Baylor Bears Basketballs' Key Changes This Year

Kyle CrawfordContributor IIFebruary 22, 2010

ORLANDO, FL - NOVEMBER 27:  Ekpe Udoh #13 of the Baylor Bears drives against the Iona Gaels during the Old Spice Classic at Disney's Milk House on November 27, 2009 in Orlando, Florida.  (Photo by Sam Greenwood/Getty Images)
Sam Greenwood/Getty Images

The 2009-2010 edition of the Baylor Bear basketball team was somewhat of a mystery to start the year.

Coming off of back-to-back postseason appearances (NCAA followed by NIT) Baylor graduated its winningest senior class in history, at least for the time being.

The most knowledgeable of Bears fans expected a down year. After all, Baylor was losing Curtis Jerrells, their leading man in assists and points, along with Kevin Rogers, their leading rebounder. However, the Bears have had a better season this year than last, already at 20 wins and looking at a near guaranteed NCAA Tournament berth.

Here are a few key differences in this year's Baylor team, and the Bears teams of past years.

1. Defending

In the Big 12 tournament last year, Coach Scott Drew abandoned the man-to-man defense, moving to a 2-3 zone, and has stuck with that decision this year.

With the second tallest team in the nation, Baylor plays a very long version of the zone, making it tough for opposing teams to get off an open three-pointer when the Bears are hustling.

The 2-3 zone and the length of the Bears make them sixth in the Nation in Defensive Field Goal Percentage, up from 161 last year.

Also, the addition of Ekpe Udoh (More Below) has been key. When teams break down the zone and get into the middle, Udoh alters nearly every shot.

Rebounding has also been an effect of the zone; they now rank sixth best in the NCAA in rebounding margin, a 176 spot jump from the previous year.

2. Tweety Carter

Last year with Jerrells running the Baylor show, the Bears were a very stagnant offense in which Jerrells would dribble around and then toss up a shot whenever he felt best. However, with Carter at the helm, the Bears are running something that resembles an offense.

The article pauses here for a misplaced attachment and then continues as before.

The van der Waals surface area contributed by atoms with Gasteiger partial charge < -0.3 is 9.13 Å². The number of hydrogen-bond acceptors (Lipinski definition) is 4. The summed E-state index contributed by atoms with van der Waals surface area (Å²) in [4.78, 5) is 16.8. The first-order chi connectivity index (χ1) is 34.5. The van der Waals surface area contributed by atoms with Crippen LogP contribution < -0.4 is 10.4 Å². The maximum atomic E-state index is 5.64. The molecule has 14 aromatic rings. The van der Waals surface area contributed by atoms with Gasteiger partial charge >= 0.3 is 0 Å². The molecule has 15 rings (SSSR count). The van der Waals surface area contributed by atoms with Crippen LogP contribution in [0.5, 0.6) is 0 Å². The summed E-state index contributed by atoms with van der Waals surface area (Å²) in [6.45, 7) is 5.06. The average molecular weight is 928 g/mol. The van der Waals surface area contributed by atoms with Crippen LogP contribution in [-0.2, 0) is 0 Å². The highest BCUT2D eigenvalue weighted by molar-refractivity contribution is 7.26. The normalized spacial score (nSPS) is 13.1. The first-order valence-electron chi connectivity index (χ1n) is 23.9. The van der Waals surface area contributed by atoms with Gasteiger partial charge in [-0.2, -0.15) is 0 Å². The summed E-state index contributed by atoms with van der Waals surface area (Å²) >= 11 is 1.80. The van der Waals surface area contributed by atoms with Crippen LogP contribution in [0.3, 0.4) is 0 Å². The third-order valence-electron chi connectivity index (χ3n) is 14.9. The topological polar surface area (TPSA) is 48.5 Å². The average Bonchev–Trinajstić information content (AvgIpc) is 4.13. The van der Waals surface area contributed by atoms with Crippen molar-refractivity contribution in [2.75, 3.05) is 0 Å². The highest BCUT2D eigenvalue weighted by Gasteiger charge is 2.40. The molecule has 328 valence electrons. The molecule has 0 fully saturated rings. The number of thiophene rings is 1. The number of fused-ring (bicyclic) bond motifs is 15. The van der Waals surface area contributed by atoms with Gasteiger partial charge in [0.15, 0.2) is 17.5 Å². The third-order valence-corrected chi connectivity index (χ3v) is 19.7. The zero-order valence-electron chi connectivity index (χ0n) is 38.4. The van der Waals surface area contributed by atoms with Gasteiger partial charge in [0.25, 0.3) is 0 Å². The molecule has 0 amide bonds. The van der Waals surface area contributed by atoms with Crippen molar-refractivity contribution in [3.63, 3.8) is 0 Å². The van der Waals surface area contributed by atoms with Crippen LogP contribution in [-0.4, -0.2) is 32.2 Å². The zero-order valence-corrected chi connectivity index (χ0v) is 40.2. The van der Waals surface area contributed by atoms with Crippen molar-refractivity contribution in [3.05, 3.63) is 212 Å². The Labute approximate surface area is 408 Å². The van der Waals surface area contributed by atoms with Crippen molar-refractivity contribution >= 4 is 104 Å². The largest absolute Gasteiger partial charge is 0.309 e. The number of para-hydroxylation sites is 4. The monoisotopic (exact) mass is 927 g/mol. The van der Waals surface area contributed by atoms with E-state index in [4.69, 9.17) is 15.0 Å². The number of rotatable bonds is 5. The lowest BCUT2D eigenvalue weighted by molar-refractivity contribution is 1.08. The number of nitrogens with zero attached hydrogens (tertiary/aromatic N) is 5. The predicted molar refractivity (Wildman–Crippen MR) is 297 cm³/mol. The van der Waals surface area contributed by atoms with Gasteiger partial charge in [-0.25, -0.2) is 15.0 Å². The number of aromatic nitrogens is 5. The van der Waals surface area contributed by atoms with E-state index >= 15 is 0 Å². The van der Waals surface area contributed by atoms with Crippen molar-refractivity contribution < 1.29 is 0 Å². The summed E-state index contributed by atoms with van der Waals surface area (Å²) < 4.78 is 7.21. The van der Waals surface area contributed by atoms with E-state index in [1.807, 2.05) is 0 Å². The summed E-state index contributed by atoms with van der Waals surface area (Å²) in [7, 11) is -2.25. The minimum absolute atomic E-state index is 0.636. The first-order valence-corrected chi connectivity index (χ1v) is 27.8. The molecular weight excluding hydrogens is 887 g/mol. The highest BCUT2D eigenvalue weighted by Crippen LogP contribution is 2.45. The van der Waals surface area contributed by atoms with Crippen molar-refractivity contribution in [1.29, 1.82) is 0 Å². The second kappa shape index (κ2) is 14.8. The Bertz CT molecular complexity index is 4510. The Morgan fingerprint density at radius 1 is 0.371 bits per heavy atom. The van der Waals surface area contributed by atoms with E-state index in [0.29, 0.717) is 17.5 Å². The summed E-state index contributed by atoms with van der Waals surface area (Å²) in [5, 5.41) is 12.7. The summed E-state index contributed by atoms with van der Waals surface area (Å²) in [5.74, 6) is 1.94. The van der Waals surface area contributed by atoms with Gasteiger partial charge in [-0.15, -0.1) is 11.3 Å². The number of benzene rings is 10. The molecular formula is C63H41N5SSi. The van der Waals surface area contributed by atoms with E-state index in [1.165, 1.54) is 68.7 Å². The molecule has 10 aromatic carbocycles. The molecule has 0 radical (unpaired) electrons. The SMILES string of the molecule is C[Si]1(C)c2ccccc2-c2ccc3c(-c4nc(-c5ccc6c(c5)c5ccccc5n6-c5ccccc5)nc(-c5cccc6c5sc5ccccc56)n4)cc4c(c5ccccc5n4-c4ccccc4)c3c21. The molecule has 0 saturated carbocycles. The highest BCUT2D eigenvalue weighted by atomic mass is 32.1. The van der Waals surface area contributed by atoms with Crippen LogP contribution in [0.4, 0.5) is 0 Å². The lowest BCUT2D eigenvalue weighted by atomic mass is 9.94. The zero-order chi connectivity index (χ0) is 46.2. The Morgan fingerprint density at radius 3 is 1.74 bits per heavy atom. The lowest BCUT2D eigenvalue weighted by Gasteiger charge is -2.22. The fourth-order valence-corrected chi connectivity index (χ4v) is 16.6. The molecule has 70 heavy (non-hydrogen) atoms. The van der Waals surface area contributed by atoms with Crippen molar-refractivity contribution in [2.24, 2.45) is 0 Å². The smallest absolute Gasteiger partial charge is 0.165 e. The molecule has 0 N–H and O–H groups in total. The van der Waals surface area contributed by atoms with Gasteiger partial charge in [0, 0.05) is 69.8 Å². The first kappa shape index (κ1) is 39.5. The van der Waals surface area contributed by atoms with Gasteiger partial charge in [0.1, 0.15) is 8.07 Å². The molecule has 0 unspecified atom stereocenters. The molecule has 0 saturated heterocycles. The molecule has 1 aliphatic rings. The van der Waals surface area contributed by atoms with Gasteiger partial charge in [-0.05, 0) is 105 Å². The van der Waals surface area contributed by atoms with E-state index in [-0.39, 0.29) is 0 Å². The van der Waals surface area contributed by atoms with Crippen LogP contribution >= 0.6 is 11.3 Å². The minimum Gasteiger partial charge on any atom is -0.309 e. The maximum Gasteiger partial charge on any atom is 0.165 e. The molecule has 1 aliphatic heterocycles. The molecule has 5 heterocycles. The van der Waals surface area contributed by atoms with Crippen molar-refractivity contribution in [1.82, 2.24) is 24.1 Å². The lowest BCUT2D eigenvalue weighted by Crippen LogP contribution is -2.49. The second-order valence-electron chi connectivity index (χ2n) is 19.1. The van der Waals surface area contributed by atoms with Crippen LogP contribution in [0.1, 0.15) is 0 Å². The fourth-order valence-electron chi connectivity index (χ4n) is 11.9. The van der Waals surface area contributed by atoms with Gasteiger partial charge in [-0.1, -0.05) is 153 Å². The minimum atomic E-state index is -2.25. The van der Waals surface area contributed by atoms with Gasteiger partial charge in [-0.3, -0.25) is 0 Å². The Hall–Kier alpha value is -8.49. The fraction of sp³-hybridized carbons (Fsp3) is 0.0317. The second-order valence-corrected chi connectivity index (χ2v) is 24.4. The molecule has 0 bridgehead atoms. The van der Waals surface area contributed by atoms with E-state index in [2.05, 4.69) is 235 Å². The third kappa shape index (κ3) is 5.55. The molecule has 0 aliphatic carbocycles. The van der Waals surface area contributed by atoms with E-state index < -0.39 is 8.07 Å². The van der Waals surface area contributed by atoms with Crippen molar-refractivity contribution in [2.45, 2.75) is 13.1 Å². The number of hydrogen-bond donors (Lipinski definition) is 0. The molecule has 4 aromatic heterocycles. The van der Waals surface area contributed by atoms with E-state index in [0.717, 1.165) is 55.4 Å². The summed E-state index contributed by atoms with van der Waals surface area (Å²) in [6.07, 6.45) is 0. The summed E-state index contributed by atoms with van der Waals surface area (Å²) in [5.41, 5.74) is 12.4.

Carter is much more of a true point guard than Jerrells ever was, and it shows in the difference in assists. Carter is averaging 6.3 assists per game while Jerrells only averaged 4.9 per game last year.

Carter does a great job of involving his teammates, but won't hesitate to take and hit the big shot when the Bears need it. Averaging 15.9 points per game, Tweety is second on the Baylor team, and has a tendency to hit huge shots right when the Bears need them.

If you've seen Baylor play a game this year, it's obvious that Tweety is an upgrade at the point guard position from Jerrells. He might be the biggest surprise this season for Baylor basketball.

3. Ekpe Udoh

Udoh, who is a Junior transfer from Michigan, has been a huge surprise for this year's Baylor team.

Ekpe was forced to sit out a year because of his transfer, and he wisely used that year to improve every facet of his game.

Udoh is a walking double double, averaging 13.4 points and 10.5 rebounds per game and is possibly the best big man ever to play for the Bears.

Udoh is also a defensive force, averaging 4.3 blocks per game which is fifth best in Division One basketball.

At 6'10", Udoh uses great body control to alter every shot brought into the middle of the zone. Possibly even more incredible is the fact that Udoh has only fouled out of one game, an overtime win at Texas.

Udoh has seen his draft stock sky rocket into a potential lottery pick, but for everyone in Waco's sake, hopefully he will stick around for one more year.

Udoh is the X factor for this Baylor team.

Sitting at 20-6, this year's Baylor team is on its way to the NCAA tournament and has the ability to make a possible Sweet 16 run. If Baylor is to continue having success they will need to hustle and play tough defense in their zone, and also rely on the two guys mentioned above to carry the Bears on the offensive and defensive end of the court.


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